An Interview with Librarian Matthew Nye: SDPL’s Special Collections Manager

June 28, 2024

Libraries are a well-loved space for reading, working, and community where many of us have made countless memories. Have you ever wanted to know a bit more about the behind-the-scenes of how a library is operated? In this blog post, we chat with Matthew Nye, San Diego Public Library’s Special Collections Manager for the Central Library downtown. He oversees the special collections and archives on the library’s top floor, including a wide range of resources related to genealogies, Southern California, and rare books. 

 

 

Rachel Lemmen: Why did you want to become a librarian? How did you get to where you are now?

 

Matthew Nye: Before I was a librarian, I was in the medical field working in a hospital. I knew I didn’t want only one career to define my life. I wanted to make sure I could look back on life and have it full of different life experiences. In high school, I worked in the book repository repairing books, which I enjoyed. I explored career options that were similar and eventually decided on librarianship. I volunteered in a variety of setting(s) to make sure I knew what I was getting into. I set a goal of exactly what I wanted, mapped out the steps I would have to take, and with the help and support of my husband I worked hard and stayed focused.

 

RL: What does your role as the Special Collections Manager at San Diego Public Library’s Central Library entail? Give us a snapshot of what it is to be a librarian.

 

MN: As a librarian who supervises others, I see my job as being one that supports and guides a team, allowing them to achieve their personal and professional goals. This includes providing all staff with regular evaluations and reviewing goals. At the same time, I ensure that the department we work in gets its needs met: collection management, maintenance, supplies. Another significant task in managing a Special Collections team involves the procurement of grants which allow for the digitization of a variety of items in the collection; this includes maps, City Directories, photographs, microfilm, and such. As a manager, I also play a significant role in the collection development of materials we add or withdraw from the collection. This includes making assessments of items staff might feel would be appropriate for purchase or accepting as a donation or seeking out items from catalogs, book fairs, or donations from patrons in our community.

 

RL: What are some of the most common issues you deal with at the library?

 

MN: Issues can range from helping a patron better understand and articulate what they are looking for by conducting a good reference interview, dealing with late or lost materials, providing computer assistance to patrons with minimal computer skills, to making sure patrons are not eating or sleeping in the library.

 

RL: When I visit the Central Library downtown, I am fascinated by the Marilyn & Gene Marx Special Collections Center, which includes the following: “The California Collection, encompassing materials relating primarily to Southern California; The Wangenheim Rare Book Collection, with items illustrating the development of the book; and the Genealogy Collection, containing books, periodicals, and research databases.” From where and how are those books sourced? How are they maintained?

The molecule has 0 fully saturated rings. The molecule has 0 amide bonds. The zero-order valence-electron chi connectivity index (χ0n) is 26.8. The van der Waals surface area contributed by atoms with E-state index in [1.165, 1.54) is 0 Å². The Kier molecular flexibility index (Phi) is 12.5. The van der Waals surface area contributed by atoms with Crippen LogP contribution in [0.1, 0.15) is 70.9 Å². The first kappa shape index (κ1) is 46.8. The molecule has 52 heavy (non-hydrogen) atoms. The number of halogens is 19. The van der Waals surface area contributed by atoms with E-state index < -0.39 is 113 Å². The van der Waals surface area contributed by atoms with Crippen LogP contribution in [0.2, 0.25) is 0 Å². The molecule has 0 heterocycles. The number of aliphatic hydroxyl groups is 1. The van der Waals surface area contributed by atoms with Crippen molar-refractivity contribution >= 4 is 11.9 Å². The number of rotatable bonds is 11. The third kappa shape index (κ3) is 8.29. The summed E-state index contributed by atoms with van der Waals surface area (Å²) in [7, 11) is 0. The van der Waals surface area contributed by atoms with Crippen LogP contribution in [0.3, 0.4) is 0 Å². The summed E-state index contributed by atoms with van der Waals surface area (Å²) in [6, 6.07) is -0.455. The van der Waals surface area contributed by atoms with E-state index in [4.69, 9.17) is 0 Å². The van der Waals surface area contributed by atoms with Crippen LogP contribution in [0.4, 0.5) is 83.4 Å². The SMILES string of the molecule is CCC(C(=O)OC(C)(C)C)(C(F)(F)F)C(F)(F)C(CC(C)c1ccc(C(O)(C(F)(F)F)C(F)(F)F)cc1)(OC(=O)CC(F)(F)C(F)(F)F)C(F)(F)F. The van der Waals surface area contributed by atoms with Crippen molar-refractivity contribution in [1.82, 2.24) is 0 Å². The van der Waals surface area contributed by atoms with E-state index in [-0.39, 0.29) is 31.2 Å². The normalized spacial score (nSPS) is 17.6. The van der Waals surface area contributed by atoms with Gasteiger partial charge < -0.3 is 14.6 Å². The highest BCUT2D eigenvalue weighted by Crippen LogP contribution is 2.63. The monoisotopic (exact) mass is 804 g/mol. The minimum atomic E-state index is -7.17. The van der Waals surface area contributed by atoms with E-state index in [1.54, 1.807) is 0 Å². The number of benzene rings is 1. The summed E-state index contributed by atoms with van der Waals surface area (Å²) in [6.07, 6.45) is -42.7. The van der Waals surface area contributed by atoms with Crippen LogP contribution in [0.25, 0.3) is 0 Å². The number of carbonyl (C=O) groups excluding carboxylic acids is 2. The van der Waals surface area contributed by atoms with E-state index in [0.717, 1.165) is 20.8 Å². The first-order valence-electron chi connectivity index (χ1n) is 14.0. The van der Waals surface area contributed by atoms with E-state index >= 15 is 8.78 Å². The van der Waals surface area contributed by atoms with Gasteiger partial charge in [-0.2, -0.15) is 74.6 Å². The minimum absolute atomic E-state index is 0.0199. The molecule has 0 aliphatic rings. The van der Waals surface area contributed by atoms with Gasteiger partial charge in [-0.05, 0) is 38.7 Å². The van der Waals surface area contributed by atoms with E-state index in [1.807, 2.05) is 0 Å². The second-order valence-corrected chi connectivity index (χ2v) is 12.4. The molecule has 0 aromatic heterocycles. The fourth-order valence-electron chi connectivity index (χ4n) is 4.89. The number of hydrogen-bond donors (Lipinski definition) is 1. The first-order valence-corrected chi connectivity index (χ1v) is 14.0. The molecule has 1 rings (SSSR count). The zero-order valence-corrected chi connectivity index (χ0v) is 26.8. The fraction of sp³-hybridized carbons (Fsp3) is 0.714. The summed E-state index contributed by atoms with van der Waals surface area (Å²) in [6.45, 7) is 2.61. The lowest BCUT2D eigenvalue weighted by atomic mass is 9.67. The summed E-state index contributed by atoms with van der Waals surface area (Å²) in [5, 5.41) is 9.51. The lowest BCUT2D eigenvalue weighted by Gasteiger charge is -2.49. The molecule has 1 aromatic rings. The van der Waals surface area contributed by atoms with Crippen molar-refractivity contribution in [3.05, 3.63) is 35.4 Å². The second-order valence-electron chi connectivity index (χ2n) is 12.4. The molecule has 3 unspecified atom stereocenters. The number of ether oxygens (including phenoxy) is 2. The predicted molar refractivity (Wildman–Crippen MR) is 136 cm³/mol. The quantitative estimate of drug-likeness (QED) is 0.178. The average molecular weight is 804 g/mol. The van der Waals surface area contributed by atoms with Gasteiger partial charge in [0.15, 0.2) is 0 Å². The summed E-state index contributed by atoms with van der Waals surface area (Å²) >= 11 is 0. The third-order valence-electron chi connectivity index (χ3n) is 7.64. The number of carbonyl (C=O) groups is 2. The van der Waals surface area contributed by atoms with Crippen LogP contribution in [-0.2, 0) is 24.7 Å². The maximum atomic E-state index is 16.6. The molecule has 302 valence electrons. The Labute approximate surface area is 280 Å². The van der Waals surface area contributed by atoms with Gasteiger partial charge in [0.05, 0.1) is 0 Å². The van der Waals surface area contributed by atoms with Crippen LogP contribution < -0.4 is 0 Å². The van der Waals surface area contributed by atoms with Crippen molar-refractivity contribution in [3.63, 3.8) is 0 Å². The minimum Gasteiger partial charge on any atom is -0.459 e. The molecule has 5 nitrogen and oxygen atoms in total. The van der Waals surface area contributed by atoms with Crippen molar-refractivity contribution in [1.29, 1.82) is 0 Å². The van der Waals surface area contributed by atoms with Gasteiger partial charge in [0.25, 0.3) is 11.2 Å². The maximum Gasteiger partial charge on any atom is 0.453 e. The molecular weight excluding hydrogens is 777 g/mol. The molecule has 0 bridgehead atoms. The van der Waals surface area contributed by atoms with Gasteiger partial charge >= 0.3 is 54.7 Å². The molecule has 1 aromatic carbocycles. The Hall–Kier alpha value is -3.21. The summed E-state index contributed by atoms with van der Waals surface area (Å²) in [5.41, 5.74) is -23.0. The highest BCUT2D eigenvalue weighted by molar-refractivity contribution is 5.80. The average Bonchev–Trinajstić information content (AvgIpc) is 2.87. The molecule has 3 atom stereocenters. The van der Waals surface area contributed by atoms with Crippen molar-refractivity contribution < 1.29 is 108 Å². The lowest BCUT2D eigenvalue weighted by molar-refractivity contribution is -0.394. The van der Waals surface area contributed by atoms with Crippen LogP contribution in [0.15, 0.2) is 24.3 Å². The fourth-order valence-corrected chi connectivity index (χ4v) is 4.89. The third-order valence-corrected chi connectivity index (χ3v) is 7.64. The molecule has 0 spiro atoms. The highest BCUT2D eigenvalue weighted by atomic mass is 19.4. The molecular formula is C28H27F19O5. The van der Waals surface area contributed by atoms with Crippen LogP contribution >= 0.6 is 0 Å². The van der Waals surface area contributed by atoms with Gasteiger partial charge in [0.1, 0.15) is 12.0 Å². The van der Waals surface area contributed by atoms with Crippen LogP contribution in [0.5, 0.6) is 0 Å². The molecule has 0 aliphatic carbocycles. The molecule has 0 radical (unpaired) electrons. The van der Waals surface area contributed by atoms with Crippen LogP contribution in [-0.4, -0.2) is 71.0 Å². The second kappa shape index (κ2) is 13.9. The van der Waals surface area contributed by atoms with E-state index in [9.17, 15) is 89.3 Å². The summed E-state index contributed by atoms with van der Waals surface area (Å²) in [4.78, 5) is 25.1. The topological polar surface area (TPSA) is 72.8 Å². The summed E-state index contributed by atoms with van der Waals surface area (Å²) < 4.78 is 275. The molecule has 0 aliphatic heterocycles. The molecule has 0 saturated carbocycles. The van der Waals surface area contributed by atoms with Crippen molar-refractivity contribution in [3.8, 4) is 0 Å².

MN: The initial collection of rare books came from a local citizen, Julius Wangenheim who bequeathed his collection of rare books to the San Diego Public Library, (passed away in 1949), and the collection came to the newly built library on E Street. Since then, the collection has doubled in size to more than 9,000 items. They are maintained in a temperature and humidity-controlled environment.

 

RL: What are these collections most commonly used for in research? How can patrons utilize these collections?

 

MN: The most common uses of materials in the collection are the primary materials the library owns on the San Diego Mission, images from the photograph collection, and the study of the structure and construction of a book.

 

RL: How are libraries still relevant today?

 

MN: As repositories of free information to the public; as a haven from the environment, free to all citizens; as community resources and gathering places; as places of access to technology, free to all.

 

RL: What are some of the library’s resources you think the public should be more aware of?

 

MN: The wealth of databases that provide educational programs, instructions, and testing prep. Some of the best are Ancestry.com, Archives Unbound, and the Sandborn Insurance Maps.

 

RL: What role does the library, particularly the Central Library, play in the community?

 

MN: The library serves the informational, educational and recreational interests of San Diego. Our mission is to inspire lifelong learning through connections to knowledge and each other.

 

RL: Can you determine the fluctuation in the demand for certain books or genres from what is being checked out from the library?

 

MN: Yes, not only is there anecdotal evidence, but there is Integrated Library System (ILS) software that can be used in determining what materials should be purchased and what type and subject of programming should be offered.

 

RL: What is your favorite book?

 

MN: Go Dog Go by P.D. Eastman. (My second favorite is The Hours by Michael Cunningham.)

 

RL: Is there any advice or final words you’d like to leave with the reader?

 

MN: My advice is for anyone that might be interested in getting themselves involved in the preservation and documentation of history, contact a Special Collections manager and set up a time for an individual tour of a department. And if this sparks some kind of interests, then I would pursue volunteering, even if it is for 2-3 hours a week.

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